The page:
(CelebrityAccess) — Bluegrass legend Tony Rice, one of the most influential acoustic guitarists who performed with the likes of Norman Blake, and Jerry Garcia, and who recorded with his own group Tony Rice Unit, died at his home on December 25th. He was 69.
According to a statement from fellow Bluegrass artist Ricky Skaggs, Rice passed suddenly while making coffee on Christmas morning.
“Sometime during Christmas morning while making his coffee, our dear friend and guitar hero Tony Rice passed from this life and made his swift journey to his heavenly home. It’s still quite a shock to the whole family. After talking with Tony’s wife Pam and their daughter India, they asked if I would make a statement on their behalf and give them some privacy to process during this difficult time. I was honored to help out. Tony is also survived by his brothers Wyatt and Ronnie, and all of you who loved his music and those who will continue to share it with others,” Skaggs said.
A native of Los Angeles, Rice was introduced to bluegrass by his father, and learned to play from other Southern California musicians such as Ry Cooder, Roland and Clarence White.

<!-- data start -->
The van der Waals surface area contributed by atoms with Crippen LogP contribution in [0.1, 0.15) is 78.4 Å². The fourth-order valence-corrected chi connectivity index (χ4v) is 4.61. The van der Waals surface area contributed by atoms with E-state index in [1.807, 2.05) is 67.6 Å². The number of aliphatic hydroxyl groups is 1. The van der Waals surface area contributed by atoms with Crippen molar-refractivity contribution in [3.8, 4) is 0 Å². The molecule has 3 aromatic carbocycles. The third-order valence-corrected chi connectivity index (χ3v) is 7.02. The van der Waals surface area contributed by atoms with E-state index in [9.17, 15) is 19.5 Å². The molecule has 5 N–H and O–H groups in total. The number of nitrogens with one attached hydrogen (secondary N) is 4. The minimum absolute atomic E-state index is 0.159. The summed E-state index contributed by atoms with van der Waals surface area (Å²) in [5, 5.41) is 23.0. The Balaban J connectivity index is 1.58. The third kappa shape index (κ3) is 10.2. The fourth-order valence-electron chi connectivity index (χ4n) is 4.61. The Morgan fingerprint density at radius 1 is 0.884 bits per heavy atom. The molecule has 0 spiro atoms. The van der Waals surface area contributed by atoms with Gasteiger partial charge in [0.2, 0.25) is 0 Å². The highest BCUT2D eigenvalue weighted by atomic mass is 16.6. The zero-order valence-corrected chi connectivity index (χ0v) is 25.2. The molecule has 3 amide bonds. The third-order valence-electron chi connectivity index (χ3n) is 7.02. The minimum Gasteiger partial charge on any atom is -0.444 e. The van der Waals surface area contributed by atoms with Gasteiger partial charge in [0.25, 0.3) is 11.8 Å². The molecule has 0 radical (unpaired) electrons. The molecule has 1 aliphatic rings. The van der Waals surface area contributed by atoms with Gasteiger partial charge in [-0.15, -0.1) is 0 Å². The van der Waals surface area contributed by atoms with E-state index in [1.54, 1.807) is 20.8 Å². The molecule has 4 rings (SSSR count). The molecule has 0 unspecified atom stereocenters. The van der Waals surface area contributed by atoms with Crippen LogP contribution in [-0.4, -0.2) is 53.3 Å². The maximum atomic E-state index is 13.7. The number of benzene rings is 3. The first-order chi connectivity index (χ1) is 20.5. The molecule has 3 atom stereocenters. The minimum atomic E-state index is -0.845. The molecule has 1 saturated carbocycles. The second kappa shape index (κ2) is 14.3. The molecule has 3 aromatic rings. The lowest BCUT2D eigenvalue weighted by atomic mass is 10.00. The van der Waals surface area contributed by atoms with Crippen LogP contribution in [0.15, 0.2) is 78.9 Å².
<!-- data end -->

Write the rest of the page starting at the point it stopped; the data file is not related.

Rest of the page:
In 1970, he relocated to Louisville, KY where he performed with the Bluegrass Alliance and J.D. Crowe’s influential progressive Bluegrass group New South.
Rice returned to Los Angeles in 1977 to join the newly-formed David Grisman Quintet, appearing on the group’s seminal eponymously named debut album.
Along with his contribution to various Bluegrass and Newgrass groups, Rice recorded as a solo artist, and his releases include the jazz-infused 1979 album Acoustics as well as Manzanita, a bluegrass and folk inspired album.
His collaborations include an album of Bluegrass duets with Ricky Skaggs, multiple albums with Béla Fleck, and ‘The Pizza Tapes’ which he recorded with Jerry Garcia in 1993.
In 1994, Rice was diagnosed with a disorder known as muscle tension dysphonia, which often affects people who frequently use their voice such as singers and teachers. As a result, Rice forced to stop singing in live performance. His final live show came in 2013 when he was inducted into the International Bluegrass Music Hall of Fame.
“I am not going to go back out into the public eye until I can be the musician that I was, where I left off or better. I have been blessed with a very devout audience all these years, and I am certainly not going to let anybody down. I am not going to risk going out there and performing in front of people again until I can entertain them in a way that takes away from them the rigors and the dust, the bumps in the road of everyday life,” Rice told the Greensboro News & Record in 2018.